SINCE 1427, 




Our Manor, located at a place called Goaz Froment, near by Lannion, is steeped in history through its lordly past. Lafayette is said to have stayed here. Its origins date back to 1427, the current manor was built at the end of the 16th century, then became at the beginning of the 19th century a farm. Today, it is a living place: our place of residence, our artists' studio with future exhibitions and a self catering cottage far from the hustle and bustle of cities 20 minutes from the sea. The association “Les amis du Manoir ”offers cultural events (guided tours, concerts, etc.).

Here is a short description of the Inventaire du patrimoine culturel en Bretagne (Inventory of Cultural Heritage in Brittany):

The manor, the main facade of which faces south-west, is in the immediate vicinity of a spring and two ponds for flax retting, listed on the 1835 cadastre, which feed a small tributary of the Léguer river.

Owners of the seigneury, we know:

Bœuf (le), sr (Lord) of Goasfroment and Kerminihy, parish of Plouaret. Yves, son of Alain, wife before 1535 Marie Taillart. (source “Nobiliaire et armorial de Bretagne”)

Yves Le Bœuf (Le Beuff) (1569-1648), Lord (seigneur) of Goaz Froment and Kerminihy in the parish of Plouaret ; he married in 1600 Augustine Cariou de Goasven (1570-1633). 

Their son: François Le Bœuf (around 1620-1696) first married, Julienne Rospabu (born in 1622) and second married Françoise Coupé (around 1625-1712). 

Julienne Le Beuff is on August 5, 1696 godmother of a bell in the Saint Fiacre chapel which is 600 m from the manor. This chapel did not find a buyer after the revolution and it is in ruins today.

François Le Bœuf, notary, is said to be "squire" and lord of Goaz Froment in the 17th century. Its coat of arms is "sandy to meet a golden ox, accompanied by eight knurls (small piece of furniture in the shape of a hollowed-out star) similarly, 3. 2. 3.".

The current building was built by Yves Le Bœuf between 1598 and 1601 on the occasion of his marriage to Augustine Cariou de Goasven.

It includes provisions and stylistic elements dating from the end of the 16th century or the beginning of the 17th century borrowing a relative modernity: volume, distribution, staircase ramp on ramp contained in a tower making the central pavilion, window size, doors of monumental entrance in semicircular arch decorated with columns and pilasters and each surmounted by a triangular pediment with Renaissance decor...

The main door leads to the vestibule and the staircase crawls on ramp with light niches decorated with shells ; the secondary door opens directly onto the lower room, living and justice room. 

Subsequently, openings were drilled in particular in the east gable.

In the middle of the 18th century, the land passed into the hands of Louis Julien Le Lay of Kerverzio and then of Yves Marie Le Lay of Kermaben. 

Seized then sold as a National Property (Bien National), the manor was acquired in 1794 by Jean-Baptiste Juste (grandfather of Charles Le Goffic). Born in Versailles in 1746, this former soldier of the French Guards who had served under the orders of Gilbert du Motier, Marquis of La Fayette, was "postmaster" in Lannion in 1784 (person who holds a post relay to horses and who provides, for certain advantages, relays to the cars of the post administration...).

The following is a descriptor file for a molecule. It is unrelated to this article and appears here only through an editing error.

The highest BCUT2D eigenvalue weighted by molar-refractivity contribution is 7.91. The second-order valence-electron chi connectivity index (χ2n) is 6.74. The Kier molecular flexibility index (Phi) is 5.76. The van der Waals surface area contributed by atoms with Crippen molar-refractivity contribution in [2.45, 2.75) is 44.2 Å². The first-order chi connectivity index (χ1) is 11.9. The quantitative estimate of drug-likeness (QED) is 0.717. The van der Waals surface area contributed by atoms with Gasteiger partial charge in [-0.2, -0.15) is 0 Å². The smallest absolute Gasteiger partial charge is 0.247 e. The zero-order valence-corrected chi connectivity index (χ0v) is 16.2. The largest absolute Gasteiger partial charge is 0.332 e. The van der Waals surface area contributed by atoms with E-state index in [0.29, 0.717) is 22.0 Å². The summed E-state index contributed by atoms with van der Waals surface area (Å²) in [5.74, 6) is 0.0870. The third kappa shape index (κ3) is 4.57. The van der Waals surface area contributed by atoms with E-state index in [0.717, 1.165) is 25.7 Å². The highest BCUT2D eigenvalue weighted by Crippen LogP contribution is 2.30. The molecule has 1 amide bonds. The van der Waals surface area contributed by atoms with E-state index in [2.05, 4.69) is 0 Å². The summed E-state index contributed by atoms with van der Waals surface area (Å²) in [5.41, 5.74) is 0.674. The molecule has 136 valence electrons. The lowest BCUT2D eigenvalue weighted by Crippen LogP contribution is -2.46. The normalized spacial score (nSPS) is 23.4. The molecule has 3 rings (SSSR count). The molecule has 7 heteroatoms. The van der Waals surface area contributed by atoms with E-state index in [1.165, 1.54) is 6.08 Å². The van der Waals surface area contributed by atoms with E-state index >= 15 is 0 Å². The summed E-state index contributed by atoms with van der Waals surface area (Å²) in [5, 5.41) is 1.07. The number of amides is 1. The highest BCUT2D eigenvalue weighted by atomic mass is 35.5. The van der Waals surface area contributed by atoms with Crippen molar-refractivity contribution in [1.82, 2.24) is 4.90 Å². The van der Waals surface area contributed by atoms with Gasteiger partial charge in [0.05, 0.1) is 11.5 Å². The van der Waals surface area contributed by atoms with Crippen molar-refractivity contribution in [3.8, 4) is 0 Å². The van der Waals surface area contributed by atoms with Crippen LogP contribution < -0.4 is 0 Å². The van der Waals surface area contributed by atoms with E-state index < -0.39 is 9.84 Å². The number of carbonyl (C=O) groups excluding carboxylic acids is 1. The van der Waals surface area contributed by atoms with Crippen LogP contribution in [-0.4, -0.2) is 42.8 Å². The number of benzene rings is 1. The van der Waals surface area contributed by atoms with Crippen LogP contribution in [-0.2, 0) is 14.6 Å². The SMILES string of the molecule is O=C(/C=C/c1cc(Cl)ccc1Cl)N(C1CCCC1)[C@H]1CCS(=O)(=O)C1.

The Marquis de La Fayette would have stayed three months at the Goaz Froment manor in the fall of 1801.

From 1806, the Le Guen farming family occupied the land and remained with their family for 200 years.

In spring 2017, Blanche and Olaf Mühlmann, two designers, acquired Goaz Froment to settle there and have been the sixth owner since its construction. In 2018, they opened the first gîte in the former “Maison du fermier”, carefully renovated, labeled 4 épis and classified 3 stars. Booking is possible direct via our form or via Gîtes de France.

Source partly according to Inventaire du patrimoine culturel en Bretagne

Manoir Renaissance Trégor, Bretagne

Côtes de Granit Rose  

Trégor Pays d’Art et d’Histoire

Bibliography to go further:

Christel Douard et Jean Kerhervé, Manoirs Une histoire en Bretagne, 

Éditions Locus Sous, Châteaulin, 2021. [p. 174]

Jean-Louis H. Dupré, Le manoir du Traou en Le Merzer, 

Auto-édition, Imprimerie de Guingamp, Guingamp, 2003. [p.123-131, couv. IV]

Alain Le Nedelec, Vie de Château d’Armor en Argot, 

Éditions L’écho, PointCom Ploumagoar, 2010. [p. 302-305]

Université du temps libre des Côtes-d’Armor, La Poste aux chevaux en Côtes-d’Armor, Les Presses Bretonnes, Saint Brieuc, 1991. [p. 221-233 : Lannion: Le fils du gondolier Jean-Baptiste Juste — troisième propriétaire, Lafayette]

Christian Kulig et Patrick Worthington, Châteaux et Manoirs, Éditions Trésors du Trégor, Saint-Thonan, 2013 [p. 24, 33, 243, 256] et 2020 [p. 12, 26, 35, 253, 255]

Christian Kulig, Regard sur les épis de faitage en Côtes-d’Armor, Éditions Anagrammes, Perros-Guirec, 2009. [p. 10, 52] 

Yves Ollivier, La seigneurie de Kermaben en Plouaret (22), 

Y. Ollivier, 2005. [p. 51-56, 62, 63; 

Généalogie de la famille Le Beuff — premier propriétaire : p. 208-213;

Louis Julien Le Lay — deuxième propriétaire : p. 62, 63,

Websites to go further:

Inventaire du patrimoine culturel en Bretagne (Région Bretagne)

POP : plateforme ouverte du patrimoine (ministère de la Culture)

TV-Trégor : Le Manoir de Goaz Froment (vidéo de 11’01 tourné en 2013)

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